Beecham House is abuzz. The rumor circling the halls is that the home for retired musicians is soon to play host to a new resident. Word is, it's a star. For Reginald Paget, Wilfred Bond and Cecily Robson this sort of talk is par for the course at the gossipy home. But they're in for a special shock when the new arrival turns out to be none other than their former singing partner, Jean Horton. Her subsequent career as a star soloist, and the ego that accompanied it, split up their long friendship and ended her marriage to Reggie, who takes the news of her arrival particularly hard. Can the passage of time heal old wounds? And will the famous quartet be able to patch up their differences in time for Beecham House's gala concert?
||January 11th, 2013 (Limited) by Weinstein Co.|
March 1st, 2013 (Expands Wide) by Weinstein Co.
||June 18th, 2013 by Anchor Bay Home Entertainment|
||PG-13 for brief strong language and suggestive humor.|
(Rating bulletin 2250, 11/21/2012)
||Relationships Gone Wrong, Singers, Musicians, Retirement, Autumn Years, Novel or Other Work Adapted by Author|
|Source:||Based on Play|
|Production Method:||Live Action|
|Creative Type:||Contemporary Fiction|
||BBC Films, DCM Productions, Headline Pictures, Finola Dwyer Productions, Decca, HanWay Films|
New releases were rather sparse on the June 23rd, 2013 edition of the DVD sales chart. Granted, Jack the Giant Slayer did earn first place, but it was the only new release in the top five. It sold 319,000 units and generated $4.79 million in revenue, which is weak given the film's production budget.
It's another typical summer week on the home market. That is to say, it's a bad week on the home market. There are several first-run releases, the biggest of which was Jack the Giant Killer, which bombed at the box office. There are some limited releases that help the overall quality, but it is still a bad week. As far as Pick of the Week candidates go, Quartet on DVD or Blu-ray is the best choice. One could argue it is the only choice, but there are three Criterion Collection releases that are worth checking out, as well as some horror films, both old and new, that should please genre fans. On a side note, there are six Disney Channel releases on this week's list. That's a little strange.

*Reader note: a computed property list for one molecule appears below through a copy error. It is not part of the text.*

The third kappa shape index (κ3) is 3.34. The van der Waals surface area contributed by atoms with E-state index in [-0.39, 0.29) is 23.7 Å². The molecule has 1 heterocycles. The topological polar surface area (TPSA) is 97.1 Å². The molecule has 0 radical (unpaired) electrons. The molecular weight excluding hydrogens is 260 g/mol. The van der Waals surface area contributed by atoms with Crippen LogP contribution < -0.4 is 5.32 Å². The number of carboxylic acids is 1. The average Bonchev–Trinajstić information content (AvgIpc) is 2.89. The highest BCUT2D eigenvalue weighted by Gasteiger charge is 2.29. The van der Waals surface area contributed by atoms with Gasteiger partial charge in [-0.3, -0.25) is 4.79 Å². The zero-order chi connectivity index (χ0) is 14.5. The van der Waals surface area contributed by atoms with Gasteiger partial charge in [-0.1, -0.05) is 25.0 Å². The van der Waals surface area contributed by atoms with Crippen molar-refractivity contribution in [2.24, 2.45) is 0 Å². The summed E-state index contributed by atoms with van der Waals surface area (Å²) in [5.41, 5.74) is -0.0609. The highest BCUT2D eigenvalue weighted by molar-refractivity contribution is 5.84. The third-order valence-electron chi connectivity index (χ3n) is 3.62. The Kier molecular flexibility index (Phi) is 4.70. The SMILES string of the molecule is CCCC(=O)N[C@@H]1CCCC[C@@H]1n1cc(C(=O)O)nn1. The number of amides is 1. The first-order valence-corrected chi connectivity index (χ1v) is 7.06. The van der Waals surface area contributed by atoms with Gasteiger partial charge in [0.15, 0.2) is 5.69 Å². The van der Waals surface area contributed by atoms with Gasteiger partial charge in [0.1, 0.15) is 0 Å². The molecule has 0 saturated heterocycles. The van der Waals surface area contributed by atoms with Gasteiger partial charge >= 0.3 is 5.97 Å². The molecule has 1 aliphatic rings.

Gimme the Loot led the way on the per theater chart with $21,065 in its lone theater. The overall box office leader, The Croods, was the only other film in the $10,000 club with an average of $10,786.
There was only one film able to top $10,000 on the per theater chart, as Stoker earned an average of $22,935 in seven theaters. Its reviews were only good and not great, so I'm not sure how well it will do next week.
The Gatekeepers remained in first place in the per theater chart with an average of $14,024 in three theaters. The only other film to top $10,000 on the per theater chart was Identity Thief with an average of $11,000, which is amazing for a wide release at this time of year.
The Gatekeepers led the way on the per theater chart with an average of $22,226 in three theaters. The only other member of the $10,000 club was Koch with an average of $17,598 in two. Both films should continue to do well on the art house circuit, but as documentaries, I doubt they will expand significantly.
John Dies at the End didn't crash and burn at the box office. I'm genuinely surprised. The film's reviews were mixed, and generally speaking, even great reviews are no guarantee for a limited release. Also, it opened on Video on Demand before coming out in theaters, which is usually a death sentence for a film's box office chances. However, John Dies at the End earned first place on the per theater chart with $12,467 in its lone theater. The only other film to top $10,000 on the per theater chart was Happy People: A Year in the Taiga with $10,481, also in one theater.
Amour continues to show legs most limited releases can only dream of. Despite expanding its theater count to 36, the film topped the per theater chart with an average of $11,479. It is very rare for a wide release to reach the $10,000 level during this time of year, but that's exactly what Mama did, as it opened with an average of $10,730 during the three-day portion of the weekend. Quartet might have reached the $10,000 mark. We are still relying on studio estimates and at the moment the studio says it made $320,000 in 32 theaters for an average of exactly $10,000.
Quartet opened on top of the per theater chart with an average of $23,561 in two theaters. This is very impressive, especially for this time of year. Amour expanded from 3 to 15 theaters, but you couldn't tell from its per theater average, as it held very well down just 14% to $17,138.
With the Oscar nominations announced yesterday, the focus is on the the high-caliber films from 2012 that are still in theaters. This will hurt the new wide releases coming out this week, but it will be devastating to the limited releases. There's only one film on this week's list that looks like it might escape relatively unharmed: Quartet.
The Hollywood Foreign Press Association announced their nominations and the same list of films that have been mentioned since the beginning of Awards Season were rewarded today. Lincoln led the way with seven nods, while Argo and Django Unchained were close behind with five.
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